The Female King of Colonial Nigeria
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The Female King of Colonial Nigeria : Ahebi Ugbabe

3.62 (8 ratings by Goodreads)
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Description

Nwando Achebe presents the fascinating history of an Igbo woman, Ahebi Ugbabe, who became king in colonial Nigeria. Ugbabe was exiled from Igboland, became a prostitute, traveled widely, and learned to speak many languages. She became a close companion of Nigerian Igala kings and the British officers who supported her claim to the office of headman, warrant chief, and later, king. In this unique biography, Achebe traces the roots of Ugbabe's rise to fame and fortune. While providing critical perspectives on women, gender, sex and sexuality, and the colonial encounter, she also considers how it was possible for this woman to take on the office and responsibilities of a traditionally male role.show more

Product details

  • Paperback | 322 pages
  • 154.94 x 226.06 x 22.86mm | 430.91g
  • Indiana University Press
  • Bloomington, IN, United States
  • English
  • 29 b&w illus., 12 maps, 9 music exx., 5 tables
  • 0253222486
  • 9780253222480
  • 1,720,786

Review quote

The Female King of Colonial Nigera . . . is one of the most compellingly argued, rigorously researched scholarly writings in the fields of history and women studies in colonial Igbo society, Nigeria and Africa. * Leeds African Studies Bulletin * The Female King is a thoughtful, well-written, and amply documented work that should have great influence on those who write about the Igbo, about African women, and about African history. * Women's Review of Books * The Female King of Colonial Nigeria is a rich and significant book that illuminates history, culture, politics, and gender constructions in Igbo land. The book is lucidly written, provides good examples of field methods, and will enrich scholars and students of a wide range of disciplines from history to anthropology and gender studies. * Intl. Journal of African Historical Studies * [This is] the story of a woman, Ahebi Ugbabe, who rose from the status of a local girl and commercial sex worker to that of a village headman, a warrant chief and a king....[This book]... salvage[s] the history of a woman who became the only warrant chief in colonial Nigeria...distinguishes between Western concepts of gender and sexuality, and the indigenous meanings of these concepts in an African setting.... [A] well-written, amply researched, and efficiently documented [book]. It is a major contribution to African history and the practice of oral history.March 2013 * Reviews in History * Achebe presents a compelling history that embodies yet transcends the local. This thorough and detailed biography will be of great use to specialists in Igbo history and to scholars of women's and gender history more broadly. * American Historical Review * The Female King of Colonial Nigeria makes a solid contribution to the literature on women's (auto) biography and the cogent treatments of gender, and sexualities. The book will benefit scholars, students, and those interested in issues of women and gender. * African Studies Quarterly * [A] fascinating exploration of the fluidity of gender and the nature of political authority. And it's a remarkable reconstruction not only of colonial rule at the local level, but also of pre-colonial life and post-colonial memory. I highly recommend.6/29/12 * New Books in Gender * The Female King of Colonial Nigeria will be a valuable read for a variety of audiences. Whether one is interested in colonial history, gender history, family history, or women's history, there is much to be found in this biography to enrich and complicate one's understandings. * Journal of Colonialism and Colonial History *show more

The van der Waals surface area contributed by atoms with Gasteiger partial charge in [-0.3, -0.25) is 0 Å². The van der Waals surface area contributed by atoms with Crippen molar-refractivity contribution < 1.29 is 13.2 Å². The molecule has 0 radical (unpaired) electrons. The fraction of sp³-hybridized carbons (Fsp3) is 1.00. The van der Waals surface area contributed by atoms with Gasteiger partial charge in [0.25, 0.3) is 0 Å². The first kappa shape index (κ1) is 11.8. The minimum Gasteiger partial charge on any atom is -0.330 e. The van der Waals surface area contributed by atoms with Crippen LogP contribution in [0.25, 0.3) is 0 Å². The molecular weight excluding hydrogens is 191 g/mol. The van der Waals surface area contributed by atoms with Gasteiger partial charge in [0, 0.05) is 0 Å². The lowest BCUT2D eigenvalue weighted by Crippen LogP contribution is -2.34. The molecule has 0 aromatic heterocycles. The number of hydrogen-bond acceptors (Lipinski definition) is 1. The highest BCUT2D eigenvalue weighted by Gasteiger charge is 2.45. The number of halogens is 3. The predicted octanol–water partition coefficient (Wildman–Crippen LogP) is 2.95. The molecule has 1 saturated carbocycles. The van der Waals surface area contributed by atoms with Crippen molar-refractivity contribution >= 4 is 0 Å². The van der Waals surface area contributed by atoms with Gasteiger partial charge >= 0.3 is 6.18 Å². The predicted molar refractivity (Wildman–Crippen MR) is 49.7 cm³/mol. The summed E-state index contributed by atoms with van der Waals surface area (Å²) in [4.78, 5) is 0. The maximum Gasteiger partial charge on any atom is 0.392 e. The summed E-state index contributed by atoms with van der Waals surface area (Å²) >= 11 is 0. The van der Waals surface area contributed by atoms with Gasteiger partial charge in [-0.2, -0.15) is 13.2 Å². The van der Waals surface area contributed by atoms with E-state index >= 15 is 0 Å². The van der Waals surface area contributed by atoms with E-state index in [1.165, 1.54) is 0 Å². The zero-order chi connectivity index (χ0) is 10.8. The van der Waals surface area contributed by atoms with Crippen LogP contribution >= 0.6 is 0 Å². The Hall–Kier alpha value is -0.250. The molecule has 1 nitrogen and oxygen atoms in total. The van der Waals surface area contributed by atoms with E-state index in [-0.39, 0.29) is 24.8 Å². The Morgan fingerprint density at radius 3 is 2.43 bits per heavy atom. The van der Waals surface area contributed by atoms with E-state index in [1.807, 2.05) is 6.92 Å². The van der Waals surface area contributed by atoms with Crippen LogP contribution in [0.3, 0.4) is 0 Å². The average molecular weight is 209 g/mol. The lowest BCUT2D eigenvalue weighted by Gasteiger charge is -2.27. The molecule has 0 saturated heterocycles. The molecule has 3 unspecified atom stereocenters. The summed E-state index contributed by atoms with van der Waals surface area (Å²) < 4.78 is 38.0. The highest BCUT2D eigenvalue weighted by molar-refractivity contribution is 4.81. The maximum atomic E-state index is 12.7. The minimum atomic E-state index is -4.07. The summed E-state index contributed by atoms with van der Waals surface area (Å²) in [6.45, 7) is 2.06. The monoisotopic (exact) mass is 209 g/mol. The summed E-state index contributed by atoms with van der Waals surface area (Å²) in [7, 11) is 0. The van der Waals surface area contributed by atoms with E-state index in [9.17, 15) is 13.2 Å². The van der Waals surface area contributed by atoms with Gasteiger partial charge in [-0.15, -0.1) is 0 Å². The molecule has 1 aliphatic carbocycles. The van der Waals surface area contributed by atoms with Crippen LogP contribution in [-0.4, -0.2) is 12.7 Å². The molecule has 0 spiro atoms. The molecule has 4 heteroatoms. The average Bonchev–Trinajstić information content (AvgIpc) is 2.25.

About Nwando Achebe

Nwando Achebe is Professor of History at Michigan State University. She is author of Farmers, Traders, Warriors, and Kings: Female Power and Authority in Northern Igboland, 1900-1960.show more

Table of contents

Ekene / AcknowledgmentsNkwado / The Preparation: All Trees Grow in the Forest, but the Ora Singled Itself OutNkowa / The Introduction: Unspoken, Blame the Mouth; Unheard, Blame the Ear1. Oge Nwatakili: The Time of Childhood, ca. 188018952. Mgbakpu Ahebi: Exile in Igalaland, ca. 189519163. Performing Masculinities: Homecoming--and She Becomes a Man, ca. 191619484. Inside King Ahebi's Palace, ca. 191619485. Mastering Masculinities: Ekpe Ahebi Masquerade--the Final Insult, ca. 19311948Mmechi / The Conclusion: Ahebi Today--the Works That We Do Are the Things by Which We Are RememberedAppendix: Select Criminal and Civil Cases in Nsukka Division, 19211935Glossary of Enugu-Ezike Chronological TermsGlossary of Igbo, Igala, and Akpoto WordsNotesBibliographyIndexshow more

Rating details

8 ratings
3.62 out of 5 stars
5 12% (1)
4 50% (4)
3 25% (2)
2 12% (1)
1 0% (0)
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